Years ago, perhaps when members of the “Baby Boomer” generation were children, (around 1946, or even earlier, to 1964) saw a different parenting style than children of today. No one questioned parents regarding how they raised their kids. Children back then may have gotten a spanking at home, or out in public, if they misbehaved or disrespected their parents or other adults. Parents back then rarely cared whether others saw them give their child a spanking, and never did a parent say, “You are going to get a spanking when we get home.” It was an unspoken and understood fact for many children that if you disobeyed your parents, you risked corporal punishment at that moment. This parenting style is a radical change as compared with the current parenting trend known as “Mindful Parenting”.
Parents back in those days were typically disciplinarians or authoritarians. They usually didn’t feel the need to stop and think first before reacting to their child’s misconduct. Most parents gave the “licking” first and would then tell children to go to their room and think about what they had done wrong. There were no televisions, tablets, computers, or cell phones to play with while spending time-out in a bedroom or corner.
Today, if any parent dares to lay their hands on their child, many schools are obligated to report the incident, and children themselves may even call 911 and report their parent for abuse. These days, most parents are not comfortable spanking their child in public or even at home, for fear of being reported to the authorities. If parents refuse to discipline their child, they are too permissive or indulgent in the child’s misbehavior, their children may never learn about respect for authority.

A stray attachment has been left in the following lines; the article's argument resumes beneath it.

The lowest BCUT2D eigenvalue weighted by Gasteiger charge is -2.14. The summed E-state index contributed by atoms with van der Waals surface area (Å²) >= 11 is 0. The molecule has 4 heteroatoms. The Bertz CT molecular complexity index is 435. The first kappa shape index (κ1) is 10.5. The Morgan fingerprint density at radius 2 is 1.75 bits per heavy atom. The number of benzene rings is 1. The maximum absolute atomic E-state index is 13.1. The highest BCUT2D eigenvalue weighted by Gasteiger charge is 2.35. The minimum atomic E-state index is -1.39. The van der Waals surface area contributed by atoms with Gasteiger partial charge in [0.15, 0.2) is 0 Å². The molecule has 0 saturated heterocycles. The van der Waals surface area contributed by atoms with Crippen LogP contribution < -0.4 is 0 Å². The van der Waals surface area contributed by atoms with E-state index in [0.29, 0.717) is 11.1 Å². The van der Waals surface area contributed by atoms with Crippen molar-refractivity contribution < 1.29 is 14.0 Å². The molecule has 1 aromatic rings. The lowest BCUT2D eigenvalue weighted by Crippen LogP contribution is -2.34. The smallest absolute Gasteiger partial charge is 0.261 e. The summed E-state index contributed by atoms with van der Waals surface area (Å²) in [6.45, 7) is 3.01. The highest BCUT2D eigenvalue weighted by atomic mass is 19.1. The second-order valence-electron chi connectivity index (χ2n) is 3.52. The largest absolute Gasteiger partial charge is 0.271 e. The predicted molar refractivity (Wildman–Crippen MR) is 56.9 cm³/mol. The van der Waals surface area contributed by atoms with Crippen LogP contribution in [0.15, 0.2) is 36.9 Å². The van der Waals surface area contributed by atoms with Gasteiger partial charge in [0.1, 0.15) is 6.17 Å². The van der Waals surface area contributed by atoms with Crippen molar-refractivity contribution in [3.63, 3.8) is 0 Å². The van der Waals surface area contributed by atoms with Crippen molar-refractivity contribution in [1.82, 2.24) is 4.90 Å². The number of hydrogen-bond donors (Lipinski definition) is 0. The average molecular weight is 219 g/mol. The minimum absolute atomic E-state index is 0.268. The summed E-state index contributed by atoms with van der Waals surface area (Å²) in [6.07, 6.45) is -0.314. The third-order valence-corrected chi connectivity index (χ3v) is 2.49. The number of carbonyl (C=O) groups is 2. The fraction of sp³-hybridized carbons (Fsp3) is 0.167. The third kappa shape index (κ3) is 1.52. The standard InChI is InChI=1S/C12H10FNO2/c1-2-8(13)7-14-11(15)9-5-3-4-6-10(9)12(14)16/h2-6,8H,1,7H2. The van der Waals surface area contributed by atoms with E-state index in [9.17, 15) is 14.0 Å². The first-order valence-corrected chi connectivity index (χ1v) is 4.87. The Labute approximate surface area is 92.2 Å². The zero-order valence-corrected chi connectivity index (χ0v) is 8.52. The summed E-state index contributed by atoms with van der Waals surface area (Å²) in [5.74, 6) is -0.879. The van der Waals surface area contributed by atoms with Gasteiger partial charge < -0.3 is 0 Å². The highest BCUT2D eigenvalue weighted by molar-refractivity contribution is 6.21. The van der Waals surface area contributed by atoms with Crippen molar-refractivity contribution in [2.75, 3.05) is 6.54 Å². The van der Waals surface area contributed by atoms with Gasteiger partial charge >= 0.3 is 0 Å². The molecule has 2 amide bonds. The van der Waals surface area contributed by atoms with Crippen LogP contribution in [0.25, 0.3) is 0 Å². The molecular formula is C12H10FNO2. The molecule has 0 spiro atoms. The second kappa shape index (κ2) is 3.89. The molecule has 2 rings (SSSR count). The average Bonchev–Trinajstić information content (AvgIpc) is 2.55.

Kids knew how to respect their parents in the “good ole days”, and those children are the Baby Boomer generation of today. Many Baby Boomers brought up their own children in the same manner in which their parents brought them up. In the 21st Century, most Baby Boomers are either grandparents or even great- grandparents, who suffered no ramifications from physical and immediate discipline from their parents. Today most people have turned their backs on the physical punishment of years past and instead have turned to something entirely different, called “Mindful Parenting”.
A Close Look at Mindful Parenting
In the 21st Century, parents are taking a closer look at how they raise and discipline their children. Members of the Baby Boomer generation may ask, “Does Mindful Parenting work?” Some parents of the 21st Century are uninvolved in their child’s lives or unaware of what their child is doing, due to an array of reasons. These children may not have the opportunity to receive any discipline, to learn respect, or to grow up to be responsible citizens.